Why certainty about God is overrated – USATODAY.com.
Here is another great text about faith and (it’s opposite, i.e.) certainty. This time John Polkinhorne is in the centre of the conversation. Here is an (intriguinging) quote:
‘Polkinghorne doesn’t know for sure that there is a God. And yet, when he was at the top of his game in physics at Cambridge in 1979, he left the laboratory studying one unseen reality for the seminary to study another unseen reality. He became a priest in the Anglican Church. In addition to believing that quarks exist, he believes in a God who is driven by love to continuously create a world that is beautiful. For him, the theories that have God in them work. But he doesn’t really know for sure. And he’s OK with that.’
Rev Dr. John Polkinghorne
There is a fierce debate these days between those more of less inclined towards fundamentalism among Evangelicals, and those advocating a more nuanced and less literalistic understanding, especially as it reflects on the relationship between science and religion, with the creation vs. evolution debate (sometimes via Intelligent Design Theory) as its main focus.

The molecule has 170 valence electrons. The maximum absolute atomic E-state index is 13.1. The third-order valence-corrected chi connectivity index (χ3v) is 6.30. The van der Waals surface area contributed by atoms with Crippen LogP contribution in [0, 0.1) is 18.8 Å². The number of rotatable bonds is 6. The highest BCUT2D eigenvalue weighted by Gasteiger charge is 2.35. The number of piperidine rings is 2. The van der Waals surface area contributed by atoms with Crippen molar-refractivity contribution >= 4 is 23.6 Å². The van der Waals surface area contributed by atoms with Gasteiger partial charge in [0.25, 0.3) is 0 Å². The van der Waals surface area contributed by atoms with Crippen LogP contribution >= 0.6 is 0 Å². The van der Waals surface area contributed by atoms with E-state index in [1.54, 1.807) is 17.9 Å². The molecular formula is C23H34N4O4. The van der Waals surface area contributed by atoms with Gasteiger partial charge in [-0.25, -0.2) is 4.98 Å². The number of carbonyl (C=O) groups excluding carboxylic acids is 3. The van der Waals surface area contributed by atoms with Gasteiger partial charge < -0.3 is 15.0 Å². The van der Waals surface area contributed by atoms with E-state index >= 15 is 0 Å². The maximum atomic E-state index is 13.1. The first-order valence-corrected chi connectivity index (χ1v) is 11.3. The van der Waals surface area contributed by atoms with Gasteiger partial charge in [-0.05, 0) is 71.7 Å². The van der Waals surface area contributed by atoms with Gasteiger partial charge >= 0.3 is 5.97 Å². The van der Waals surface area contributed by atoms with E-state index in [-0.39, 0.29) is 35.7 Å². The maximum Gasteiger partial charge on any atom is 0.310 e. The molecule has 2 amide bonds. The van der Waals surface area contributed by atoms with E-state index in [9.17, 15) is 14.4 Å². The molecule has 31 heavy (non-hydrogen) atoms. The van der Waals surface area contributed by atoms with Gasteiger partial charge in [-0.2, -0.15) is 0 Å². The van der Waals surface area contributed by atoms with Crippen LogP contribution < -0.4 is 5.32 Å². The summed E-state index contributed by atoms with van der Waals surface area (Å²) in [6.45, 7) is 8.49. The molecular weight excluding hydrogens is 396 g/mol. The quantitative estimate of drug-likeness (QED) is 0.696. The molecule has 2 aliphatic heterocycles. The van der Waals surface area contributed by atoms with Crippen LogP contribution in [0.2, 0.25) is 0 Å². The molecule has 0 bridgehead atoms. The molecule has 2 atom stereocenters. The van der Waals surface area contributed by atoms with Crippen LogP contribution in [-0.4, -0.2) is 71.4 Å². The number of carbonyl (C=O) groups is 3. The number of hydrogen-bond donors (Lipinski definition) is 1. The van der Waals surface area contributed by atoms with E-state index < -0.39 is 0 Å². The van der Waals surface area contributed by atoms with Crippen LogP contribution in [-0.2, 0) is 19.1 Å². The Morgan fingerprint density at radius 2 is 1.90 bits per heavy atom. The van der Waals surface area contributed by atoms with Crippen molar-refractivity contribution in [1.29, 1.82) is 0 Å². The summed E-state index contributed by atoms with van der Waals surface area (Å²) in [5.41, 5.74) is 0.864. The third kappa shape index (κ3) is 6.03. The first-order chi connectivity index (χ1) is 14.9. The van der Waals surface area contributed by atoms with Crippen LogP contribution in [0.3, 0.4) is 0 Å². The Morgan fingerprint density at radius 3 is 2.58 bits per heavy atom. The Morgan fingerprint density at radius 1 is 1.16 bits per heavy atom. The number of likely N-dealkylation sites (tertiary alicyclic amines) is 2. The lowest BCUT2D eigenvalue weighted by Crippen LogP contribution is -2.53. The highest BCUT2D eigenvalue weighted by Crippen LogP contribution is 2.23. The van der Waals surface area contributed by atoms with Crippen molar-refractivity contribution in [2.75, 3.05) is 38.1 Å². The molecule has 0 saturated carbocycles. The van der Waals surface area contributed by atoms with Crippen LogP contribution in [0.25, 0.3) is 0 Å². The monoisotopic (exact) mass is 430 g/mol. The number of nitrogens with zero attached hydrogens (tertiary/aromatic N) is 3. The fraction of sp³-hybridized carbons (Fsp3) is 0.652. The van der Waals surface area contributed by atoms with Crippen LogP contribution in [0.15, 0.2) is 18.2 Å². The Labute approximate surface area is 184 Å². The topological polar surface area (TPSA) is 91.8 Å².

Everybody, from bridge engineers (like Henry Morris) to theologians (like Al Mohler, see the winter 2011 issue of his seminary magazine), feel they are competent to deal, the more dogmatically the better, with the complicated matters involved in this debate. Continue reading “Quarks and Creation: John Polkinghorne on the Complementary Nature of Science and Religion”